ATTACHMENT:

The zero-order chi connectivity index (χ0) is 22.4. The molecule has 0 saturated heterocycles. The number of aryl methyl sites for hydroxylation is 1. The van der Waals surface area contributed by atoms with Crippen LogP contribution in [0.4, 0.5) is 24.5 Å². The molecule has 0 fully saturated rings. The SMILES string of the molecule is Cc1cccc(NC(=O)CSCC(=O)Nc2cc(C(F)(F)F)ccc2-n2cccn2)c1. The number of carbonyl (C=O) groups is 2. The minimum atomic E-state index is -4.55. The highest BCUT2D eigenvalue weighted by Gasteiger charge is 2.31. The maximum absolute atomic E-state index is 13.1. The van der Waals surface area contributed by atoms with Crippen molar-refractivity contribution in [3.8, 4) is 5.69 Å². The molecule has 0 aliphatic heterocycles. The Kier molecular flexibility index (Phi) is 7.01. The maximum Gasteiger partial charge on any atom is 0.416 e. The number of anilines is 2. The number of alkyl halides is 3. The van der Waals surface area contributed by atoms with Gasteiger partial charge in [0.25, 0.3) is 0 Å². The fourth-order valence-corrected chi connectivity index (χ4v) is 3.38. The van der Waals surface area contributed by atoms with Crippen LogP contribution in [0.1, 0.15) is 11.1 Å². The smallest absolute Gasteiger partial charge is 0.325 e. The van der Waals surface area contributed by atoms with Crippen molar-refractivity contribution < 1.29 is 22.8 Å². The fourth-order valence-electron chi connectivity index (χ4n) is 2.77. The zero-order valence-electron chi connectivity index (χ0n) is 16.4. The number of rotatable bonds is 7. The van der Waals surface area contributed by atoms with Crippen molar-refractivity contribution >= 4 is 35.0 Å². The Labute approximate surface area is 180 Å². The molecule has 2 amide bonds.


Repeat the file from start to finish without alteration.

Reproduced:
The zero-order chi connectivity index (χ0) is 22.4. The molecule has 0 saturated heterocycles. The number of aryl methyl sites for hydroxylation is 1. The van der Waals surface area contributed by atoms with Crippen LogP contribution in [0.4, 0.5) is 24.5 Å². The molecule has 0 fully saturated rings. The SMILES string of the molecule is Cc1cccc(NC(=O)CSCC(=O)Nc2cc(C(F)(F)F)ccc2-n2cccn2)c1. The number of carbonyl (C=O) groups is 2. The minimum atomic E-state index is -4.55. The highest BCUT2D eigenvalue weighted by Gasteiger charge is 2.31. The maximum absolute atomic E-state index is 13.1. The van der Waals surface area contributed by atoms with Crippen molar-refractivity contribution in [3.8, 4) is 5.69 Å². The molecule has 0 aliphatic heterocycles. The Kier molecular flexibility index (Phi) is 7.01. The maximum Gasteiger partial charge on any atom is 0.416 e. The number of anilines is 2. The number of alkyl halides is 3. The van der Waals surface area contributed by atoms with Gasteiger partial charge in [0.25, 0.3) is 0 Å². The fourth-order valence-corrected chi connectivity index (χ4v) is 3.38. The van der Waals surface area contributed by atoms with Crippen LogP contribution in [0.1, 0.15) is 11.1 Å². The smallest absolute Gasteiger partial charge is 0.325 e. The van der Waals surface area contributed by atoms with Crippen molar-refractivity contribution < 1.29 is 22.8 Å². The fourth-order valence-electron chi connectivity index (χ4n) is 2.77. The zero-order valence-electron chi connectivity index (χ0n) is 16.4. The number of rotatable bonds is 7. The van der Waals surface area contributed by atoms with Crippen molar-refractivity contribution >= 4 is 35.0 Å². The Labute approximate surface area is 180 Å². The molecule has 2 amide bonds.